The Consul at Kweilin (Ringwalt) to the Ambassador in China (Gauss)83

No. 119

Sir: I have the honor to enclose a copy in translation of a letter,84 dated June 15, 1944, addressed to the Vice President of the United States by Mr. Liang Shu-min, Resident Representative in Kweilin of the Federation of Democratic Political Groups of China, who has solicited the good offices of this Consulate in forwarding the letter to the addressee. Mr. Liang was formerly associated for some years with mass education movements in various parts of China. More recently, as representative of the Federation in Kweilin, he has been working [Page 459] for an understanding between the Communists and other minority groups in China to the end that, in the event of a collapse of the present regime, a new government may be formed and China’s war of resistance may be continued with the least possible confusion. This Consulate has informed Mr. Liang that it cannot give him any assurance that the letter will be delivered to the Vice President.

Summary of Letter: China’s present weakness is a direct result of the Kuomintang dictatorship. In the early days of the war, the armies of the central government, the various provincial governments, and the Communists were united in their opposition to the invader. Given effective leadership, their cooperation would have continued. But the central government seems more concerned with the destruction of the Communist and provincial forces than with opposition to Japan; a policy which has kept many divisions in idleness and has been destructive of morale. An even more important factor in the deterioration of China’s position has been the political monopoly exercised by the Kuomintang at the expense of other political groups and interests. The resultant apathy of the intellectuals of China has contributed to China’s failure to enlist its vast but uninformed and unorganized manpower. The Federation advocates (1) the abolition of the Kuomintang monopoly, and (2) the replacement of the present legislative organ by an assembly of representatives of the various political parties and groups with the right to supervise the conduct of the government. At the same time, the intellectuals throughout the country should be called upon systematically to mobilize the people. Although these are internal problems, yet the United States, China’s ally, has the right to expect coordinated action from China, and it is in the interest of the allies that China be strong and united.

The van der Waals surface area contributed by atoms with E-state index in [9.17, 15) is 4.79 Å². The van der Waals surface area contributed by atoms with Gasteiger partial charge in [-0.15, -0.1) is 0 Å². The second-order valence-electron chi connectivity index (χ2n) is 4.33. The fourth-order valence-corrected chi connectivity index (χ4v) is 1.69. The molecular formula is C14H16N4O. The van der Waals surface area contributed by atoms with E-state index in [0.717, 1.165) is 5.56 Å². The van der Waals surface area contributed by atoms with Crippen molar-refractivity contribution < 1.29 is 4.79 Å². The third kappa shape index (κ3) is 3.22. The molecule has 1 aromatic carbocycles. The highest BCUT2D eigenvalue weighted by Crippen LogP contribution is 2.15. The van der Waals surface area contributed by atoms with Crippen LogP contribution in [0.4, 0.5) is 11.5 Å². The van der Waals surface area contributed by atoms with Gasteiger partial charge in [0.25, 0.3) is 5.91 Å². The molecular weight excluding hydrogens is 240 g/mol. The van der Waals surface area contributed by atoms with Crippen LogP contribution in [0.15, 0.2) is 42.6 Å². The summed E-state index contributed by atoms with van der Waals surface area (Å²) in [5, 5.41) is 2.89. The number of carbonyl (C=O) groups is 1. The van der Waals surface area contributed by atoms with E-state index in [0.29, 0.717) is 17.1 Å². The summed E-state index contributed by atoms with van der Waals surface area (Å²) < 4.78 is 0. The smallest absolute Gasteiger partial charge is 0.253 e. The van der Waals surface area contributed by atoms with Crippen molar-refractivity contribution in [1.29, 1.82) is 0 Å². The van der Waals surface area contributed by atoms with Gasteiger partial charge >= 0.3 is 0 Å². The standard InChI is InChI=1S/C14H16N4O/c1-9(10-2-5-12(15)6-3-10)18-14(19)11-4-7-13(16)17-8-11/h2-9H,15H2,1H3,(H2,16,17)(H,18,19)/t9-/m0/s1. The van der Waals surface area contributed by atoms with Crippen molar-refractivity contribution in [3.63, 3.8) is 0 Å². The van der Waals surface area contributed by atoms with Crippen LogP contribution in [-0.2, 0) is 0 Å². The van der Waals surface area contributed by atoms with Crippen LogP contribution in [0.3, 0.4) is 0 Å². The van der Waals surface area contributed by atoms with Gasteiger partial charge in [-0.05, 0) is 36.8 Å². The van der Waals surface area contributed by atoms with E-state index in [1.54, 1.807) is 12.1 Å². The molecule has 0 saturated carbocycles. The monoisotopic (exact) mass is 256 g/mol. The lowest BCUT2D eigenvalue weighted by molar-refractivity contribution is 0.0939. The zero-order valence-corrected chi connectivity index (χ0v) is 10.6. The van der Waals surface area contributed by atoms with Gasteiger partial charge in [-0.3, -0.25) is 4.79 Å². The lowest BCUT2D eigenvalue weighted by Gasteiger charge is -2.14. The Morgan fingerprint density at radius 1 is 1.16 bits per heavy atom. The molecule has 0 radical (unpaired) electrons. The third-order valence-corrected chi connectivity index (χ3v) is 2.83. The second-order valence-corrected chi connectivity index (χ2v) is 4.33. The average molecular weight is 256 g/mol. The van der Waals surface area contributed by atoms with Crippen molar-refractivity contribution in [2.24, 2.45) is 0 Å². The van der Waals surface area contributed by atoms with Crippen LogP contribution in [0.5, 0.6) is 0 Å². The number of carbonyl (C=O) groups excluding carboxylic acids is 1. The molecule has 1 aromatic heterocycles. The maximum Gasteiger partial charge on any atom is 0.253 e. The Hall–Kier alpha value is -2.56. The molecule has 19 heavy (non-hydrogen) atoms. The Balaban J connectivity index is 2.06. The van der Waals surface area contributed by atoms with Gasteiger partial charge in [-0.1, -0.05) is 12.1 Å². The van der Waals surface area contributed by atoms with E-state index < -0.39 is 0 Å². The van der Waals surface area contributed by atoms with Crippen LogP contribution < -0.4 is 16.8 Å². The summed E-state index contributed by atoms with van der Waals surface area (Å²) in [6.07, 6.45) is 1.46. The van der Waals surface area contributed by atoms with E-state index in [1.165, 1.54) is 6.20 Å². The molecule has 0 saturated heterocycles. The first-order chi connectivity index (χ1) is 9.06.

Respectfully yours,

Arthur R. Ringwalt
  1. Copy transmitted to the Department without covering despatch; received August 5.
  2. Not printed.